wrongful dismissal damages
Given the majority of legal disputes that settle before going to trial, the role of a modern civil litigator has shifted from not only being a courtroom specialist, but also being an expert in negotiation. The main goal in almost all negotiations for an employee is to extract a large payout, while the goal for the employer is to settle the claim while paying out as little as possible. Though lawyers use different techniques for extracting these results for their clients, I wanted to share three simple tips that are often overlooked when employers are negotiating a settlement.
Once upon a time, employees did not sign employment contracts with termination clauses and employment lawyers fought over the appropriate “reasonable” notice period. In 2017, however, employees now claim in addition to wrongful dismissal damages, human rights damages, moral or Wallace damages, punitive damages, and damages for the intentional infliction of mental stress.
Unfortunately, reasonable accommodation for employees in the workplace continues to be the source of significant litigation and even today we continue to see outrageous examples of employers behaving badly. A prime example of employer misconduct for failing to accommodate and providing reasonable notice is the case of Strudwick v Applied Consumer & Clinical Evaluations Inc. This case highlights a number of important lessons for employers.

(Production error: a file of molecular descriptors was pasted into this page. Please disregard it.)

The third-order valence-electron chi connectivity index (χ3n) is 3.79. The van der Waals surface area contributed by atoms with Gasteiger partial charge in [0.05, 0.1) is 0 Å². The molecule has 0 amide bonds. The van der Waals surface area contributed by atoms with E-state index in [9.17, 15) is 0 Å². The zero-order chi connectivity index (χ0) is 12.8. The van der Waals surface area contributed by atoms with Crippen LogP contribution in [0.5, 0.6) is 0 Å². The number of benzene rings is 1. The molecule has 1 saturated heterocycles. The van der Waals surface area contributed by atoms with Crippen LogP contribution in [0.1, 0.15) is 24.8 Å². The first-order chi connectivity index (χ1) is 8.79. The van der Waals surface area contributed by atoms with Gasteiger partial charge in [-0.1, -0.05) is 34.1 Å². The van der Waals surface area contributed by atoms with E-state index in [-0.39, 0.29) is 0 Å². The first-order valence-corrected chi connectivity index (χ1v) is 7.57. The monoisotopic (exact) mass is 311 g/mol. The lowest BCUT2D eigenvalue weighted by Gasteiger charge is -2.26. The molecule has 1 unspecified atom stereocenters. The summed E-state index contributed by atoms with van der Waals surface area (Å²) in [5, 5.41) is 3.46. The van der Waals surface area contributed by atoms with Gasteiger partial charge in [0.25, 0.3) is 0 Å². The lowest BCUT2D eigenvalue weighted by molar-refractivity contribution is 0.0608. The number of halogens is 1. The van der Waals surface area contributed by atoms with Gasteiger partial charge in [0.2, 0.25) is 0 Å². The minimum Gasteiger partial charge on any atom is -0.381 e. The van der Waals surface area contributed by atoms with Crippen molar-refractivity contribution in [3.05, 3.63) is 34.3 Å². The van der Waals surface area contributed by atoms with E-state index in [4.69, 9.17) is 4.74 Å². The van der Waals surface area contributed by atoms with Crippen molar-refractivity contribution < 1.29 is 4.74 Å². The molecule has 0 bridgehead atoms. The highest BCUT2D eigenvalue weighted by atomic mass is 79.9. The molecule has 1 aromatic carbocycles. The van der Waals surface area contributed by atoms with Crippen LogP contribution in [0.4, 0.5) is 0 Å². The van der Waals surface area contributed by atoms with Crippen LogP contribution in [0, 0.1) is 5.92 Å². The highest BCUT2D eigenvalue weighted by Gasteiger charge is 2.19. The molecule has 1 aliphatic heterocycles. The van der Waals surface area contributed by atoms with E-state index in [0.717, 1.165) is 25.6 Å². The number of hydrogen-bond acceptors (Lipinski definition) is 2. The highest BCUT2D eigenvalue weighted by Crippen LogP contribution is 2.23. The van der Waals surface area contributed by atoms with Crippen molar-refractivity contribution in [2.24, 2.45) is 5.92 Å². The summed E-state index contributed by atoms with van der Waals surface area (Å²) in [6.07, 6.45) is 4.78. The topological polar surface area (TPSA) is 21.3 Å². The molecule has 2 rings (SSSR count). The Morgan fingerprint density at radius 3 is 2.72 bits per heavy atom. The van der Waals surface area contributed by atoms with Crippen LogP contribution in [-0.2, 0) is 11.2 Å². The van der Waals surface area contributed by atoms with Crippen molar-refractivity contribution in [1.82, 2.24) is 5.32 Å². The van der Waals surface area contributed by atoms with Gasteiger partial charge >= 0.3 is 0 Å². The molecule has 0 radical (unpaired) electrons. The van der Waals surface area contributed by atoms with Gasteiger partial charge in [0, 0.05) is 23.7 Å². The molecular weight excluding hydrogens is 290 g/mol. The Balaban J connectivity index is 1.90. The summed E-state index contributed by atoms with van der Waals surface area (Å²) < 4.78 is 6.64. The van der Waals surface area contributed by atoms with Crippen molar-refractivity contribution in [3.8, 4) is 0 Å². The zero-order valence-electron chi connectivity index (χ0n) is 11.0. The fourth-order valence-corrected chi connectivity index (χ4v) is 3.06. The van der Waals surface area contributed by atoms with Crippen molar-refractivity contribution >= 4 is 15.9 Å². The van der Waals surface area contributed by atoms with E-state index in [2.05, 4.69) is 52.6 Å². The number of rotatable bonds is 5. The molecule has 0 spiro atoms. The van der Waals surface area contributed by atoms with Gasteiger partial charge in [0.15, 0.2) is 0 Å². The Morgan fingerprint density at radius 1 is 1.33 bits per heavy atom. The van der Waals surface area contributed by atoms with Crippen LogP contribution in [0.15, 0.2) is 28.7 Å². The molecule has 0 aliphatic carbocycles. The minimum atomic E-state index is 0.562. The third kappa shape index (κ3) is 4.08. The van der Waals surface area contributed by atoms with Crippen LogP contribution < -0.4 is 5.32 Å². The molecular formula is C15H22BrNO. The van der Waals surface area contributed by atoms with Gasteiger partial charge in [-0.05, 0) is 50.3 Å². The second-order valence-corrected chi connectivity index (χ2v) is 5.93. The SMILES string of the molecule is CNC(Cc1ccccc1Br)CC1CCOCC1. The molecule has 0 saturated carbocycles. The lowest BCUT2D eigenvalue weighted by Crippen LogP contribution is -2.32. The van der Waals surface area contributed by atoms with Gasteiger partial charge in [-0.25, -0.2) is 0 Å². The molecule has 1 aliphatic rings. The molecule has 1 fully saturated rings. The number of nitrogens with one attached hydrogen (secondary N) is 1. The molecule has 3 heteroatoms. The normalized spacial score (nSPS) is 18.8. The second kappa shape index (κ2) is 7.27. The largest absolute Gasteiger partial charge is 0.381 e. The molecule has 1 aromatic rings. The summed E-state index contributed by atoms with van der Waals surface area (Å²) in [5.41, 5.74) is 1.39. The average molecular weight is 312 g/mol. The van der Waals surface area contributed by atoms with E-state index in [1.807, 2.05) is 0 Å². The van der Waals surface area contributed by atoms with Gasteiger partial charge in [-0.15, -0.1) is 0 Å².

Many employees now claim more than one type of legal damages in a wrongful dismissal case. This is particularly the case when the employee is disabled. The following case is a good example.
Superior Court applies the “Johnstone test” for family status discrimination in wrongful dismissal action
We have written before on the decision of the Federal Court of Appeal in Johnstone v Canada (Border Services), which helpfully crafted a clear and balanced test for family status discrimination in the context of childcare (the “Johnstone test”). The Ontario Superior Court has released the first reported decision in Ontario to apply the “Johnstone test” in the context of a wrongful dismissal action.
A recent decision of the Ontario Superior Court considered the termination of an employee of Open Text Corporation who had been working for Open Text and its predecessor corporations for 17 years. There was no agreement governing his employment with the first company and it received little updating through two more acquisitions. When he was terminated, he complained that the original contract was void due to the transitions and sued for common law notice…
Dealing with disabled employees can be a vexing issue for most employers. A number of questions arise when an employee takes time off either temporarily or permanently due to a disability, whether physical or mental. These issues include:
Mitigation of damages in the context of a wrongful dismissal claim is one of those concepts that is often referred to but not well understood.